A funeral experience during COVID is “different for sure,” Roeder says. “Last spring was definitely different – not in a great way – just because the rules and restrictions were still so new.”
Services were very small, often private affairs.
Omaha native Jackie Barfield, who lives in Dallas, Texas, lost her brother Jimmy Ray Barfield of Omaha in August. The U.S. Navy veteran died, age 63, at UNMC after suffering a massive stroke. She regrets most family members, including herself, were unable to visit him there due to COVID protocols. They were also unable to celebrate his life at Thomas Funeral Home the way they could have otherwise. “Normally we would come in (by) the hundreds, but we couldn’t do that,” she says. “We didn’t really have a repast. The hugging we’re used to, we had to be careful and limit that. It was totally different.”
“Most people are still cautious coming out to large gatherings, which is where online streaming helps,” Roeder says.
In April, his Maple chapel held a viewing of U.S. Army veteran and Michigan native Robert A. Hull, who died at age 96. It marked the mortuary’s first live video streaming. The Omaha viewing was attended by four family members. Most family viewed online.
“Doing the live streaming,” Roeder says, “has made it a lot easier.”
Implementing streaming services is among many changes COVID concerns have prompted. “We can’t fathom a time where it got this crazy for this long,” Roeder says. “There were tornados and blizzards, but those events were not six to eight months long. We’re still in it. When is the end in sight? When are we going to get back to normal? I think the unknown is the hardest part.”
From an industry perspective, it’s turned things upside down.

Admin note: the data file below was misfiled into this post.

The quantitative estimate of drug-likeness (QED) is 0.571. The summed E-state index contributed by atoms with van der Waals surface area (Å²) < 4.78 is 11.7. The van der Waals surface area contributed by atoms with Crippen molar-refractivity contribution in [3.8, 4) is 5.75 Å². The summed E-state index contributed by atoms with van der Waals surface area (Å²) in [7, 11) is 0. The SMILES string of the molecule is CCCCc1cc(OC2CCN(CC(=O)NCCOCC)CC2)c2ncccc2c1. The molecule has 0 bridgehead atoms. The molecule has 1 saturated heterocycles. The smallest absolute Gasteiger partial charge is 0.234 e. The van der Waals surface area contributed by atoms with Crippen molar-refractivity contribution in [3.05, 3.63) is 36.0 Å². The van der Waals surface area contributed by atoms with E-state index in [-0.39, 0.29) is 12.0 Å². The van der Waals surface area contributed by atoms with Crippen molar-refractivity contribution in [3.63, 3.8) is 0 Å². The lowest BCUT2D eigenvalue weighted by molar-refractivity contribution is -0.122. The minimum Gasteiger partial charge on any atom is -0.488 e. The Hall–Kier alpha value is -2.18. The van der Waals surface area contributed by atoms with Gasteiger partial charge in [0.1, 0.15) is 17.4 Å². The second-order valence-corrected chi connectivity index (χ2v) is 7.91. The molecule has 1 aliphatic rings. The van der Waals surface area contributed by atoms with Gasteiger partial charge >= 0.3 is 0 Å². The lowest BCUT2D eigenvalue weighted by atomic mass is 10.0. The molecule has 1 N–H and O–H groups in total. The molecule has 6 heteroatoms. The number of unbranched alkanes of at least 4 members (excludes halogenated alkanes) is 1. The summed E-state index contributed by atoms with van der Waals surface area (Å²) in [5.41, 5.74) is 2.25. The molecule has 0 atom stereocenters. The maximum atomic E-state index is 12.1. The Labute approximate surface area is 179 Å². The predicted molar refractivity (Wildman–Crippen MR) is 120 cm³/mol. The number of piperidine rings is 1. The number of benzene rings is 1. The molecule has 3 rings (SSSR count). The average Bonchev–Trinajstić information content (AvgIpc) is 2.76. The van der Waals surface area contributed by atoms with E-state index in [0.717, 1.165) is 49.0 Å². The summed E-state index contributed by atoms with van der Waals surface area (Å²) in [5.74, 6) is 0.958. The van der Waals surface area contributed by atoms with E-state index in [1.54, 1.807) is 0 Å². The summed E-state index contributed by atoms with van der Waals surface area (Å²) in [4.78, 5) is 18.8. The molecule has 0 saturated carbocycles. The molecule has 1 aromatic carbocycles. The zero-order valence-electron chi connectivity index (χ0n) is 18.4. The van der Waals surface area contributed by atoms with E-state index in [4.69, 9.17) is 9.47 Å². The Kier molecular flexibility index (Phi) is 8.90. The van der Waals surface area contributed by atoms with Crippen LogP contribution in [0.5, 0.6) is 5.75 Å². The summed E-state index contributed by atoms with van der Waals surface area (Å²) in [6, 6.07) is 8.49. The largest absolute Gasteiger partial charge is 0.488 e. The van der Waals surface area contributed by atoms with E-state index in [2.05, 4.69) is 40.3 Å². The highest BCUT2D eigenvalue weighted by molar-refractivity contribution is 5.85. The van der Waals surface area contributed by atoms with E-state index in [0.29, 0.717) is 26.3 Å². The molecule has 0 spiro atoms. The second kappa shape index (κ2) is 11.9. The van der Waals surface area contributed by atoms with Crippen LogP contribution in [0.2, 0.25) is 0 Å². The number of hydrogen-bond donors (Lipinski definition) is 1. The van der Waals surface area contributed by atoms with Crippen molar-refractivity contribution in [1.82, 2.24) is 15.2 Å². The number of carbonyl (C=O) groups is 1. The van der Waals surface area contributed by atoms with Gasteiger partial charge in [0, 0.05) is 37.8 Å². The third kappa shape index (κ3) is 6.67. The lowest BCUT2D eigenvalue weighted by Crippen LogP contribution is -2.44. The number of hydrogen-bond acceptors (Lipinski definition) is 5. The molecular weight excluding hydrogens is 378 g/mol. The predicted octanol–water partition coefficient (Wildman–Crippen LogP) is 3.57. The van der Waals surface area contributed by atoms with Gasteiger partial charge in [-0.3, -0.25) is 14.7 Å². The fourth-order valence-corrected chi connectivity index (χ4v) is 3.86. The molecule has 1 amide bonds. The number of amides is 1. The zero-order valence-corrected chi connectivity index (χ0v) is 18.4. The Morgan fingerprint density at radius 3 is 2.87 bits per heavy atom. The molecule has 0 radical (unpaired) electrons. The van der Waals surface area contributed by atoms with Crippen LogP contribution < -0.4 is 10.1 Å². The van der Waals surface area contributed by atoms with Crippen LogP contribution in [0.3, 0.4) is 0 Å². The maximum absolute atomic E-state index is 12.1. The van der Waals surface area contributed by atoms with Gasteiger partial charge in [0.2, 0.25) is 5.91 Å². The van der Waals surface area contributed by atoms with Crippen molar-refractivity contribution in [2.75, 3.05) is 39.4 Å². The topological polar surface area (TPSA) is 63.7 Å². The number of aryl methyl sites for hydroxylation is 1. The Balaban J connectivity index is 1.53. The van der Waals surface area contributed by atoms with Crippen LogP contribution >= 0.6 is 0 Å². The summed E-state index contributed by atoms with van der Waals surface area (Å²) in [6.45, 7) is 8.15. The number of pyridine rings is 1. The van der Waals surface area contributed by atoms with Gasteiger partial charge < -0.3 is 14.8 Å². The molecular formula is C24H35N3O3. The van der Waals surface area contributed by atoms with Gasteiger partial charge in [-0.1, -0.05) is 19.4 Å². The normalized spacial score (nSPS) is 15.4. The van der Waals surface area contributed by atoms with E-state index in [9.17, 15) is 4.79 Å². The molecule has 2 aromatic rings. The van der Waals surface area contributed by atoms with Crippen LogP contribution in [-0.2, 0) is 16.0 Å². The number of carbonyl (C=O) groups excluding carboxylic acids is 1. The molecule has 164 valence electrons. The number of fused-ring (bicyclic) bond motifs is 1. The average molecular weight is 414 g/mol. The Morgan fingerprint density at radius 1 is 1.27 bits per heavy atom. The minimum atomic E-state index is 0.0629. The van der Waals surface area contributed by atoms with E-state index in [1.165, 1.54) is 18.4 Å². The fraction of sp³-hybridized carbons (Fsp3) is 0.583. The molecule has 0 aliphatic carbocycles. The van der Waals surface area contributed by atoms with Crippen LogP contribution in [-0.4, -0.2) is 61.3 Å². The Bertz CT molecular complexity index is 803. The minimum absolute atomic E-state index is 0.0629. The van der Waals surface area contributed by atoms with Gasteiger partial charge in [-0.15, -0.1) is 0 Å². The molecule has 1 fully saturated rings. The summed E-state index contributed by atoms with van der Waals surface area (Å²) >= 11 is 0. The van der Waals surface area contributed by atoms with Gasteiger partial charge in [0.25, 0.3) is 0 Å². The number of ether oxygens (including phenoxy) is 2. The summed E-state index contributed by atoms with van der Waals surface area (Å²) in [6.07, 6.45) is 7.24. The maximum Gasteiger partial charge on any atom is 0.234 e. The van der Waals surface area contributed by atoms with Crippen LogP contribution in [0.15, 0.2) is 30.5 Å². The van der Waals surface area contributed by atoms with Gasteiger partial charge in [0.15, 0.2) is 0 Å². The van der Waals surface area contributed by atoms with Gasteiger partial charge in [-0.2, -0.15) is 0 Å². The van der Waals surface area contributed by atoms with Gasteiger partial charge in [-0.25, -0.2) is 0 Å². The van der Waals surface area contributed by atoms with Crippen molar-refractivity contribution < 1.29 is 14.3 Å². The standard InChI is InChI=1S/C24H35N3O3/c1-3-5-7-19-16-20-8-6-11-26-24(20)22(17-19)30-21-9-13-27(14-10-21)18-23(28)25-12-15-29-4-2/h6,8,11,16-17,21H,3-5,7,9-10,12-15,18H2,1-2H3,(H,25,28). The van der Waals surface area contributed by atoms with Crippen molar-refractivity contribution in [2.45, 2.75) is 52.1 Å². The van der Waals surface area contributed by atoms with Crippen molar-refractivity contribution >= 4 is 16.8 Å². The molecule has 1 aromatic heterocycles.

“We’re a very social, personal industry,” he says. “We rely on face to face meetings. Making arrangements over the phone or Web is really tough. There’s just things you can’t do remotely.”
Those new stresses are on top of long hours, being on call, working weekends, organizing and staffing memorial, burial and cremation services.
“Being available to families,” Roeder says, “means you’ve got to treat it like a ministry.”
Janet Thomas-Caston considers it a calling. “The Lord places you in a particular service and you have to do that. It’s more or less a community commitment. We try to be there for the people.” There’s heavy trust and responsibility to shoulder.
“It’s a wear on you,” Roeder confides. “And it’s not getting easier with family dynamics way more complex now. Technology is making it easier and harder. You have to be up on so many different things. You’re dealing with a lot of stuff.”
Funeral directors need the right demeanor of being low-key, respectful, yet engaging. “You never want to push things on people. Some people need leadership and direction from you. For some, it’s a sense of relief their loved one isn’t suffering anymore. For others, it’s a sense of shock because it was a sudden, unexpected death,” he says. “On the financial side, some have pre-planned services. Some come into it blindsided. You have to be prepared to deal with all of it, right then and there.”
Services vary per families’ cultural, religious traditions and personal requests. Like Thomas Funeral Home, Roeder’s North O chapel largely serves the Black community. Its Maple site is more diverse.
The science and scared sides meet in the back room, where the embalming and preparation of the corpse happen. During COVID, morticians struggle finding personal protective equipment, wipes and bleach.
“It’s tough,” Roeder says. “We’ve really had to think outside the box on how to get some of this stuff.” Safety protocols haven’t changed much in an industry that’s developed procedures around AIDS, TB, et cetera. “There’s a couple extra steps we implemented as far as sanitization,” he says, “but beyond that we were already there in terms of precautions and protection.”
Collegial support helps navigating the crisis. Serving on the NFDA board gives Roeder a preview of what’s “coming down the pipeline.” Thomas-Caston stays connected with her colleagues to “talk about concerns and restrictions – it’s reassuring other directors are going through it as well.” As for any notion of returning to normal, she wonders “if there’s ever going to be such a thing,” adding, “We’ll just be glad to see it settle down – but we’ll get through it.”
If nothing else, Roeder suggests, “This is going to make the general public realize how important funeral services are.”